Ohio’s medical marijuana program was supposed to be “fully operational” earlier in September — dispensaries open, patients registered, labs operating.
But lawsuits, construction delays and other problems piled up, and the Sept. 8 deadline carved into Ohio law passed without a single legal bud being available for patients.
“I hope they get it straightened out soon so people can benefit from it,” said Alanna Sage, 64, a medical marijuana patient in California before moving back to Dayton last year.
Related: Central State medical pot lab will require more police, armored truckThe delays are understandable given all the legal hurdles involved, said Mark Hamlin, senior advisor in the Ohio Department of Commerce, one of three state agencies regulating an industry that is being built from scratch. The other two joint regulators are the Ohio Board of Pharmacy and the State Medical Board of Ohio.
“It is a brand new industry and it’s a very complicated industry to stand up,” Hamlin said.
Related: Here are the 21 health conditions that could qualify you for medical marijuanaHamlin admitted there have been challenges — three major lawsuits, application scoring errors, 67 administrative appeals and intense competition for a limited number of licenses. The state agreed to issue an extra cultivator license after errors were discovered in the scoring. Through it all, state officials have been focused on building a program that will ensure that safe, reliable products will be available for patients over the long haul, he said.
“It’s gone from words on a page to now you have actual brick and mortar businesses being stood up and running,” Hamlin said of the program’s infancy. “And you’ve got employees being hired, you’ve got cultivators growing marijuana in Ohio — legally. You can really see on a horizon when patients are going to be able to walk into a dispensary and purchase medical marijuana.”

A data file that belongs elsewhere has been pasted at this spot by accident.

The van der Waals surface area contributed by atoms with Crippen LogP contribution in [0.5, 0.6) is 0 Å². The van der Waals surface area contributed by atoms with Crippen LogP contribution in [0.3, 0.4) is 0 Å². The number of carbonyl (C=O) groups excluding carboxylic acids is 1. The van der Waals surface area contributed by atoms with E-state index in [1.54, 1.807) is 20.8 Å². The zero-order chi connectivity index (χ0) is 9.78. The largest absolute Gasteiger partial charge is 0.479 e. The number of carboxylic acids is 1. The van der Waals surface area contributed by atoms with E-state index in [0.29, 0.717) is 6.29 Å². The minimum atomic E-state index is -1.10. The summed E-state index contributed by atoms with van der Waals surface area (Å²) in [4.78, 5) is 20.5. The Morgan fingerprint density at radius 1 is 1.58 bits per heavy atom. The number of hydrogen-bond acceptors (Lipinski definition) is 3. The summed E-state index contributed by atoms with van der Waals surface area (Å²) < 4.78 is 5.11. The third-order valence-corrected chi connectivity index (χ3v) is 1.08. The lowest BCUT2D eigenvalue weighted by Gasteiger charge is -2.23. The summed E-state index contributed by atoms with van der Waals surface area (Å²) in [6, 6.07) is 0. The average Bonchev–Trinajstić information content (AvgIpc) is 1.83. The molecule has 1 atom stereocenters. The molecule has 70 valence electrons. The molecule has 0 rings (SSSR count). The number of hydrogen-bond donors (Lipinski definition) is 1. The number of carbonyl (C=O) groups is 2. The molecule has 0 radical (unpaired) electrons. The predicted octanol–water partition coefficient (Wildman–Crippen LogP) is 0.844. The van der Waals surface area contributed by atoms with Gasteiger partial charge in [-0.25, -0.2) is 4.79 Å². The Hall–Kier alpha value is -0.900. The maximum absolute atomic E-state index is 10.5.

The first cultivator to get the go-ahead from the state — Buckeye Relief in Eastlake, Ohio — estimates it will harvest product by December and have it on dispensary shelves just after the first of the year.
For some people, the two-years-and-running window between program launch and having product available has been a frustration.
Lorrie Callahan of West Milton has used both cannabis and cannabidiol, or CBD, for more than two years to reduce chronic pain from multiple sclerosis.
Callahan, 42, said the program “is getting there, but patients are still stuck in the meantime.”
“I don’t want them to be left behind,” Callahan said. “Patients started all of this. They started the movement.”
The Ohio Board of Pharmacy recently announced that CBD oil, or any other marijuana product, can only be dispensed by a licensed medical marijuana dispensary — none of which are yet open. Currently, CBD oil is sold in stores across Ohio.
Calahan said she is angry with the decision about CBD oil. “This is something I need in my life. I’d rather do this than be on a crap load of pharmaceuticals.”
Cresco Labs is building a large scale cultivation operation in Yellow Springs and plans to plant seeds within 72 hours of getting its operations certificate, said Charlie Bachtell, Cresco’s co-founder and chief executive. Product is expected to be harvested about 120 days later.
“I think the Ohio program is set up for success for all of the stakeholders involved. The stakeholders include the general public, potential patients, the administration, the regulators and the operators. I think it’s a very well balanced, professional, highly regulated, compliance-focused program,” Bachtell said.